While there’s no shame in calling Homegrown and snipping off the wristband after Saturday night, Brunch and Recovery Sunday is there for those who need it.
It’s all about sleeping in, then mustering the energy to put on sort-of clean clothes and head to Canal Park Brewing to wind down with a beer. It’s a good chance to rehash the week with friends and have actual conversations without having to shout to be heard over the music.
Battersea provided the perfect, rootsy, laid-back soundtrack to start the festivities, their ‘70s folk-rock vibe punctuated by an assortment of string instruments including the bouzouki.
While that five-piece was doing its thing at Canal Park Brewing, a re-play of the Homegrown Video Festival kicked off at the Red Herring Lounge, repeating a few times for stragglers. At Sir Ben’s, psych rockers Paper Parlor, who’d failed to sign up for the festival in time, did a pop-up show outside on the sunny patio.
Sadly, Lowland Laker Haley Rydell was stranded somewhere between Milwaukee and Duluth, leaving Nate Case to carry on as a solo act back at Canal Park Brewing. He performed some of their tunes, but also took the opportunity to slip in one he said he keeps trying to get the rest of the band on board with but that they’re not so sure about.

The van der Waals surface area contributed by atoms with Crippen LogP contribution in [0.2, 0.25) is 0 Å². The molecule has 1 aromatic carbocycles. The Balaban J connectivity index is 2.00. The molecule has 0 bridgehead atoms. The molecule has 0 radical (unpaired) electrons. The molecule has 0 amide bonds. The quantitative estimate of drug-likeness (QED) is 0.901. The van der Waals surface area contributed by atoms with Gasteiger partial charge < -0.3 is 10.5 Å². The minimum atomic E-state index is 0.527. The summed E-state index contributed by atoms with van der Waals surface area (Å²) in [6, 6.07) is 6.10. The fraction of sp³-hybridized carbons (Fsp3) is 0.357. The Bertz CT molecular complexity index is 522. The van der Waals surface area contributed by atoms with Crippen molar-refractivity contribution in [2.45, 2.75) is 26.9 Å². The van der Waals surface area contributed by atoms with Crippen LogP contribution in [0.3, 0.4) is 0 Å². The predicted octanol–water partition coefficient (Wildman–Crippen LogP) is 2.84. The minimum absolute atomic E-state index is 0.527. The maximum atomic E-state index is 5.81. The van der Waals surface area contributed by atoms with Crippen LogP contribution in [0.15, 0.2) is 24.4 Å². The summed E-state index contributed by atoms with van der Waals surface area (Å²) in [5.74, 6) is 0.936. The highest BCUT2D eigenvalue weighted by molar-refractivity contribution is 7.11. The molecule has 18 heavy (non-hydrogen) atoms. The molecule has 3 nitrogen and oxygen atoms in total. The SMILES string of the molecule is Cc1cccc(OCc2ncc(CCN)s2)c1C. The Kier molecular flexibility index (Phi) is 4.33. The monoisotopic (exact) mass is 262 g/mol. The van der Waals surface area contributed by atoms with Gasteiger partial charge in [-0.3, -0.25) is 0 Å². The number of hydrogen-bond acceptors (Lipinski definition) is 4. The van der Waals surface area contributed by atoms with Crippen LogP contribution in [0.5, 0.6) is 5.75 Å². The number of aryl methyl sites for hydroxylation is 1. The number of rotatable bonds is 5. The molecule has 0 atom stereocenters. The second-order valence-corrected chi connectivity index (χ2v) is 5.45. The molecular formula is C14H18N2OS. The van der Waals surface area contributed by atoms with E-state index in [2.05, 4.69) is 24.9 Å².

Case stuck around to perform, along with Tyler Dubla and Marc Gartman, behind Teague Alexy to close out the afternoon in Canal Park. Alexy, who remarked that doing a Sunday show was a new experience for him, led the crew through a set of his folksy rock tunes, throwing in a few stellar harmonica solos. Remember that Homegrown 2018 guitar we saw him carrying around on Saturday? Turns out it was a prop to symbolize the end of the festival; after balancing it on one hand and triumphantly raising it high for the crowd, Alexy smashed it, bringing the official Homegrown 2018 to a fitting end.
The most dedicated headed up to the Red Herring for one final hurrah (really, it’s the last one, we mean it this time) as the Silk Sheiks played their traditional post-Homegrown chill-out set.
As we say goodbye to Homegrown: The 20th Anniversary Edition, with its secret shows, performance art shenanigans, laser light displays, coordinated clothing schemes cooked up by the Homegrown committee (kicking off with “wear gold” night), and of course, dozens of amazing performances, we can’t help wondering what the next twenty years have in store. We can’t wait to find out.
This Homegrown Week on KUMD is made possible by the Minnesota Arts and Cultural Heritage Fund.